Waterloo & Beyond: 5 Mistakes That Doomed Napoleon

Two hundred years later, Napoleon continues to be relevant today.

June 18 marks the bicentenary of Napoleon Bonaparte’s great defeat at Waterloo, the battle in today’s Belgium that ended his career. Waterloo has since become a byword for a final crushing defeat. Waterloo and the Napoleonic Wars were an important watershed in history and there is renewed interest in this period today.

The world of Napoleon, with its multiple great powers, shifting alliances, realpolitik, and need for battlefield skills more closely resembles the modern world than World War II or the Cold War. Therefore, a study of Napoleon is very relevant for today’s policymakers. 

Napoleon was one of history’s greatest tacticians, though his abilities as a grand strategist and statesman were perhaps more limited—or at least subordinate to his ambition, that double-edged sword that both spurs men toward glory but also snatches it away from them. For a few years, from around 1805 to 1812, he was the undisputed master of Europe, yet by 1815, he was exiled to an isolated British island in the South Atlantic, having narrowly escaped being shot by the Prussians.

What happened? How did this genius end up on the path to downfall?

Here are five mistakes that doomed Napoleon.

Napoleon insults Talleyrand

Although Napoleon understood diplomacy and statecraft, he was definitely more adept as a soldier and administrator. Napoleon faired well diplomatically during the early period of his rule, however, this was due mostly to the skills of Charles Maurice de Talleyrand.

Talleyrand was considered one of the most adept, skilled diplomats in European history—in 1815, he secured a peace for France that was extremely lenient considering the history of the previous two decades—but was also known for holding a grudge. Under his watch, and Napoleon’s military prowess, France was able to excel geopolitically because Talleyrand managed to prevent all of Europe’s powers from allying against France and got many countries to throw their lot in with Napoleon.

Napoleon, however, began to shut Talleyrand out of power because the latter was corrupt and grew rich through war related speculation (these charges were true). He also began to oppose Napoleon’s adventures in Spain and his harsh treatment of defeated Prussia and began “counseling” the Tsar and other foreign leaders. However, Talleyrand really turned against Napoleon sometime around 1808-1809 when Napoleon, suspecting him of treason, publically berated him, calling him a “shit in a silk stocking,” adding that he could “break him like a glass, but it's not worth the trouble.”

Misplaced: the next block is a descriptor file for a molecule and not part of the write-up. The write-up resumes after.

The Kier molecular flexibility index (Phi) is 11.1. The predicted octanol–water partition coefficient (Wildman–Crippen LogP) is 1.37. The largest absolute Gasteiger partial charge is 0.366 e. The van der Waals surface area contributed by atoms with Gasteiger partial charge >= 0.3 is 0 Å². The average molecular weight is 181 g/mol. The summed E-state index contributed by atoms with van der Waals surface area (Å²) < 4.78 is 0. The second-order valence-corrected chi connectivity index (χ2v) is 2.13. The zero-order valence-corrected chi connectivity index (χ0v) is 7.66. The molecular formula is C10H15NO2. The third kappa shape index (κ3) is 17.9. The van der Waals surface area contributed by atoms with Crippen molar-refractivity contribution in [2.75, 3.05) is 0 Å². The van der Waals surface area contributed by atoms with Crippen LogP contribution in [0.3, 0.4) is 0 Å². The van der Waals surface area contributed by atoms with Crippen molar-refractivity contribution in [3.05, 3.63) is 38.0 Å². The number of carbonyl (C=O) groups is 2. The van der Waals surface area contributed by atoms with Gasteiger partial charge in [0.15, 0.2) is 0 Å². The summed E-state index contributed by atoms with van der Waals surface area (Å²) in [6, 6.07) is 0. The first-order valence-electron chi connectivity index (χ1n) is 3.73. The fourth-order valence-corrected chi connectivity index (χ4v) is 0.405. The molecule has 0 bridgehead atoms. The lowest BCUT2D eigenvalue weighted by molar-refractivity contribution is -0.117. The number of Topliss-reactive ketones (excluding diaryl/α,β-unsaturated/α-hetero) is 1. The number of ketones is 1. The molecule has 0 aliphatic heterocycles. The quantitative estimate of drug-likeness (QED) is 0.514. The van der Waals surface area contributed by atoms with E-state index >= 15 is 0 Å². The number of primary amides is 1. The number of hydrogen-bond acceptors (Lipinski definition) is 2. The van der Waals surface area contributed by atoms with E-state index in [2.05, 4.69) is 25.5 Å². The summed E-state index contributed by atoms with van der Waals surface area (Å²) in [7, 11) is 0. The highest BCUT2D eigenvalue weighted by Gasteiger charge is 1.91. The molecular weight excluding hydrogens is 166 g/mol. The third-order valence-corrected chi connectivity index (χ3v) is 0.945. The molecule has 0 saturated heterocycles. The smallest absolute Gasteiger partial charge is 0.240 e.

Surprisingly, Napoleon thought this was the end of the matter and continued seeking the services of Talleyrand, even restoring him to full power by 1813. During this time, Talleyrand passed information to the Russians and Austrians, among others. Strangely enough, he was never caught and Napoleon seemed unaware of these activities, especially since Talleyrand had a personal reason to see Napoleon gone. Talleyrand continued to serve a number of French regimes and foreign powers for the rest of his life.

Napoleon embarks on the Peninsular War in Spain

Napoleon embarked on the Peninsular War in Spain—a long, unnecessary, guerilla struggle—that wore down his forces from 1808 to 1814. The Peninsular War marked the point where many of his enemies, both internally and externally, began to realize that Napoleon was overstretching and started working to bring him down. The Peninsular War led individuals such as Tsar Alexander I of Russia, Talleyrand, and the British general the Duke of Wellington to all realize that Napoleon did not know when to stop.

By 1807, France was at peace with all her neighbors minus the British, having defeated the Austrians, Prussians, and Russians, coming to favorable terms with all of them. Napoleon was the master of Europe but he failed to convert this into a lasting peace.

The Peninsular War began initially because Napoleon wished to invade Portugal to prevent it from trading with Britain. As with the invasion of Russia, this was hardly necessary and cost far more than it was worth. In the process of invading Portugal, Napoleon also became involved in a succession issue between the Spanish king and his son and ended up placing his own brother, Joseph Bonaparte, on the Spanish throne—an action that completely lacked foresight, failed to take the conditions and wishes of the Spanish into consideration, and smacked of nepotism from a man famed for promoting meritocracy.

Inexplicably, Napoleon would continue to promote and place members of his largely incompetent family on thrones throughout Europe, alienating many countries and bringing him little benefit. In Spain itself, French troops fought brutally against armed bands and civilian populations, leading to its estrangement from the population. Ultimately, hundreds of thousands of French troops that could have been used elsewhere were bogged down in guerilla warfare against Spanish insurgents aided by British troops under Wellington for seven years.

Napoleon invades Russia

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